Background Treatments for pancreatic ductal adenocarcinoma are poorly effective, at least partly due to the tumor's immune-suppressive stromal compartment. New evidence of positive effects on immune responses in the tumor microenvironment (TME), compelled us to test the combination of gemcitabine (GEM), a standard chemotherapeutic for pancreatic cancer, with nicotinamide (NAM), the amide form of niacin (vitamin B 3), in mice with pancreatic cancer. Methods Various mouse tumor models of pancreatic cancer, that is, orthotopic Panc-02 and KPC (Kras G12D, p53 R172H, Pdx1-Cre) grafts, were treated alternately with NAM and GEM for 2 weeks, and the effects on efficacy, survival, stromal architecture and tumor-infiltrating immune cells was examined by immunohistochemistry (IHC), flow cytometry, Enzyme-linked immunospot (ELISPOT), T cell depletions in vivo, Nanostring analysis and RNAscope. Results A significant reduction in tumor weight and number of metastases was found, as well as a significant improved survival of the NAM+GEM group compared with all control groups. IHC and flow cytometry showed a significant decrease in tumor-associated macrophages and myeloid-derived suppressor cells in the tumors of NAM+GEM-treated mice. This correlated with a significant increase in the number of CD4 and CD8 T cells of NAM+GEM-treated tumors, and CD4 and CD8 T cell responses to tumor-associated antigen survivin, most likely through epitope spreading. In vivo depletions of T cells demonstrated the involvement of CD4 T cells in the eradication of the tumor by NAM+GEM treatment. In addition, remodeling of the tumor stroma was observed with decreased collagen I and lower expression of hyaluronic acid binding protein, reorganization of the immune cells into lymph node like structures and CD31 positive vessels. Expression profiling for a panel of immuno-oncology genes revealed significant changes in genes involved in migration and activation of T cells, attraction of dendritic cells and epitope spreading. Conclusion This study highlights the potential of NAM+GEM as immunotherapy for advanced pancreatic cancer.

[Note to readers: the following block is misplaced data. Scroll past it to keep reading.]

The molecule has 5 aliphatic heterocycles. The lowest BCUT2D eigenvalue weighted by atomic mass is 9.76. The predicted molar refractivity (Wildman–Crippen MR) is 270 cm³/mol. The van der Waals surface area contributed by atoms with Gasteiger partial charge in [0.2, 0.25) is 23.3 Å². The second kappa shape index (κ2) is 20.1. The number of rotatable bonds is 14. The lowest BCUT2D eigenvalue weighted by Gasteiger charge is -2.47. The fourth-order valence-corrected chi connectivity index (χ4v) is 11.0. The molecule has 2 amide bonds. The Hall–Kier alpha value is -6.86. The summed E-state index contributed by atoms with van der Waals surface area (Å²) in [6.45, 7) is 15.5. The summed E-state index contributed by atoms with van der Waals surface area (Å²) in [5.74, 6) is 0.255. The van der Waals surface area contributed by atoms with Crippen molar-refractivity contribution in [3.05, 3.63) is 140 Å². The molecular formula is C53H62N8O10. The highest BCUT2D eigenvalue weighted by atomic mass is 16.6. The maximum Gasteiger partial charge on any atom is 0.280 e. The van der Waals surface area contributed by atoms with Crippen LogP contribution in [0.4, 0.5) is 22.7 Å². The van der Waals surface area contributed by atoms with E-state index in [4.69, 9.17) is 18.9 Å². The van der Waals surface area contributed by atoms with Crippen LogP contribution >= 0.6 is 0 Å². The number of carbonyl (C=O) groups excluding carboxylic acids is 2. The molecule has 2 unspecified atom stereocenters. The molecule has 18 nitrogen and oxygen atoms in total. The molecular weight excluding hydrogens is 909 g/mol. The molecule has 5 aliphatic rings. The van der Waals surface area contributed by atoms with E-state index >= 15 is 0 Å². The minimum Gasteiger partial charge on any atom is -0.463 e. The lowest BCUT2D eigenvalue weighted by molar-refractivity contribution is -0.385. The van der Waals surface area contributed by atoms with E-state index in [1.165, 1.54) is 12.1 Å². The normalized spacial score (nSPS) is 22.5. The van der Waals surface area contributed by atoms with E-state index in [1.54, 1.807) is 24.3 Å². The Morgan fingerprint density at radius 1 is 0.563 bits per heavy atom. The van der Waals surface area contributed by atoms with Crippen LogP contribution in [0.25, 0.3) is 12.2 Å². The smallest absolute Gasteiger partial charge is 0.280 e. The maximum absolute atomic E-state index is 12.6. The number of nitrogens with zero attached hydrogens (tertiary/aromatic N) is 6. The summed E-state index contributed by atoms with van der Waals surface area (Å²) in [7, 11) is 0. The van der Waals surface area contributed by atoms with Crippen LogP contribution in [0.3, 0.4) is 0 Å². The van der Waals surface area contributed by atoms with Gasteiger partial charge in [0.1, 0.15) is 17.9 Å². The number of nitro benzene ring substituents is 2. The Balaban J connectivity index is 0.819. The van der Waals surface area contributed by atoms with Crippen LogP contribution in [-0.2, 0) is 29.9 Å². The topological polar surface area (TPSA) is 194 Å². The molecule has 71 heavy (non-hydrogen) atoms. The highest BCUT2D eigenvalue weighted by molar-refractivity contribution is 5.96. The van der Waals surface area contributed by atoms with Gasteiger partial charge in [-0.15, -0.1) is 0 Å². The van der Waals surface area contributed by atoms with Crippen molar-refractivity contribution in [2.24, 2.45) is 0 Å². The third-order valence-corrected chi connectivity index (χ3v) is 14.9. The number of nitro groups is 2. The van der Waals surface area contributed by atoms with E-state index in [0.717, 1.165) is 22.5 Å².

Bibliographical noteFunding Information:
Funding This work was supported by the Anticancer Fund, a private donation of Janet and Marty Spatz, NCI cancer center support P30CA013330 (Flow Cytometry Core, Pathology Core), and IR was supported by the FWO Odysseus Program (Research Foundation Flanders), and OL is recipient of a Fellowship (FWOTM904, Research Foundation Flanders).
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